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Napa Green signs

The Napa Valley Vintners, trade group for the local wine industry, received the state’s highest environmental honor this week for its work turning Napa wineries green.

One of 10 recipients of the 2018 Governor’s Environmental and Economic Leadership Awards, the Napa Valley Vintners (NVV) were lauded during a ceremony Wednesday night at the California Environmental Protection Agency headquarters in Sacramento. The awards were first given in 1993 to recognize people and groups that have made strides in conservation benefiting California.

Michelle Novi, associate director of industry relations for the NVV, accepted the award alongside NVV President and CEO Linda Reiff and Bruce Cakebread of Cakebread Cellars.

Speaking Thursday, Novi said, “I think what last night kind of showed is that Napa Green really isn’t about what an individual winery is doing, but kind of what we can accomplish when we all work together and when the entire Napa Valley puts its mind to something there can be really meaningful results.”

Begun in the early 2000’s, the Napa Green program is split into two certifications, one land-specific and one tailored to wineries.

For land-use certification, participants create a farming plan based on requirements set by either the Napa County Resource Conservation District or Fish Friendly Farming. Working with either program partner, land owners’ plans are audited and certified once all requirements are met. Participants must then recertify every five years.

Winery owners follow a similar path with third-party auditing to see their facilities meet certain sustainability benchmarks to qualify for Napa Green. For wineries, recertification is required every three years.

According to Novi, 70 percent of the NVV’s eligible members currently participate in the program somehow. So far 46 members have been certified in both the winery and land-use programs.

Of Napa’s 45,000 vineyard acres, more than half are today certified through Napa Green. However, the land program extends beyond vineyards to include entire parcels, bringing the total certified acreage in Napa County to more than 80,000.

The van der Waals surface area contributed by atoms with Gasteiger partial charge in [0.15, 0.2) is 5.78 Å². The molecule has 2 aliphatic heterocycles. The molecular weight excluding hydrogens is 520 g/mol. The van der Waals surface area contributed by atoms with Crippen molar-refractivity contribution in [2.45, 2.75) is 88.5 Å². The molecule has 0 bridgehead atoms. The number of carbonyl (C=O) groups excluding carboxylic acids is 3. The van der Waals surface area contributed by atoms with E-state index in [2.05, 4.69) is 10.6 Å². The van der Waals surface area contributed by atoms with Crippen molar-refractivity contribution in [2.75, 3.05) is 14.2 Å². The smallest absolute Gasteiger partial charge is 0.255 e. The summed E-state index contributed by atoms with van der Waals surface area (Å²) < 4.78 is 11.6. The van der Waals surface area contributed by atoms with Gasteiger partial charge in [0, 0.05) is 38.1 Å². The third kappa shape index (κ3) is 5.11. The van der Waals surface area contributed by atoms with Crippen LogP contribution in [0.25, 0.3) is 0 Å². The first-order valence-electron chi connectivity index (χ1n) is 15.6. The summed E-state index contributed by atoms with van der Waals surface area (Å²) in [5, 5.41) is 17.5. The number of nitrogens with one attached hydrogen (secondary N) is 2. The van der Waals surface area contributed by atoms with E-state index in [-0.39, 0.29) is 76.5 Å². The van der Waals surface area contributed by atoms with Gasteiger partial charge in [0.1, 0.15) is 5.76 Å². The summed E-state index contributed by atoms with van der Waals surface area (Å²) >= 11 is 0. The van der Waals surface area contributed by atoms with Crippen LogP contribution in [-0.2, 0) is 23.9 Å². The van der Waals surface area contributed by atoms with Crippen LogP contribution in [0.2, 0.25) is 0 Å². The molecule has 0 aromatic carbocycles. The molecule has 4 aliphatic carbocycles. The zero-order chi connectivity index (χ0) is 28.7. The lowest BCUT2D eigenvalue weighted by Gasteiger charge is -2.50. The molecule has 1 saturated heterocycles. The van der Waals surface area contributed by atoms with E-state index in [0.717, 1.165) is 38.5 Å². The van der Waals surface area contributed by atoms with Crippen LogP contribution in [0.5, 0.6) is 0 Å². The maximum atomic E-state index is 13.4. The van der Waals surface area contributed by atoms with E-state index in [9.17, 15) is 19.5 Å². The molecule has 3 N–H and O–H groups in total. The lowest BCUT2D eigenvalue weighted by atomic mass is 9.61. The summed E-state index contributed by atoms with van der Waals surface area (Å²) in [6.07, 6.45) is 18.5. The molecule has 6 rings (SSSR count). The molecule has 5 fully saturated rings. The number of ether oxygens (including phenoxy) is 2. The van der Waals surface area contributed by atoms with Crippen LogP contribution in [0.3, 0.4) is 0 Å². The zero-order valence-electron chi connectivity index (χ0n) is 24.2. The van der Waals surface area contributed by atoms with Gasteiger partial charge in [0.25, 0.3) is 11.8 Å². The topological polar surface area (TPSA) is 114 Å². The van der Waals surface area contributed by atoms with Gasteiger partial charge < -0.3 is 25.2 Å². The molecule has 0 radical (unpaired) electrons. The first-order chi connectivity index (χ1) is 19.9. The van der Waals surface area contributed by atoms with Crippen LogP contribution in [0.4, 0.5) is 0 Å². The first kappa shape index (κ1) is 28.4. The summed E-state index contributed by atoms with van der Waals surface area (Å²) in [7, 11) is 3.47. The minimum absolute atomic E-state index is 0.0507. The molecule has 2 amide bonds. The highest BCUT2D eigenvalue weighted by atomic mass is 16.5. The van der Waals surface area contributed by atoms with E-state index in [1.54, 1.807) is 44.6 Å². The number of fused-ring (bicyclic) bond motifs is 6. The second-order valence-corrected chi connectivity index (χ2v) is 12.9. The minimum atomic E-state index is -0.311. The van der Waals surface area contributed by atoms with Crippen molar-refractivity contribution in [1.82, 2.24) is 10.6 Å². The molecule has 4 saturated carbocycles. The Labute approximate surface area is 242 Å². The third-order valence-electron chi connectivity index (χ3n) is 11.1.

So far, at least 80 wineries have been Napa Green certified, making up a significant chunk of winery sustainability efforts statewide. “There are other certification programs, which we think are fantastic,” Novi said. “But I think it’s just kind of meaningful to know that out of all the wineries that are participating in some kind of certification program throughout the state, Napa Green accounts for 40 percent of that.”

Interest continues to grow, Novi added, with more wineries reaching out to enroll. The NVV has ambitions of 100 percent participation from all of its eligible members by the end of 2020.

Standing in the way for many of those remaining is an issue of size. “A lot of these wineries are pretty small and you have a small staff. Everybody kind of has to be a jack-of-all-trades and sometimes there just isn’t the bandwidth,” Novi said.

But, she noted, the NVV has brought on additional resources for members that need extra support to reach certification. “So there’s really no reason why a winery couldn’t become certified. We have someone on staff to help through every step of the process.”

Thus far, the group remains confident about hitting its 2020 goal, Novi said. “It would be fantastic to be able to say that the Napa Valley is one of, if not the, greenest wine regions in the world.”

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Wine Reporter / Copy Editor

Henry Lutz covers the local wine industry. He has been a reporter and copy editor for the Register since 2016.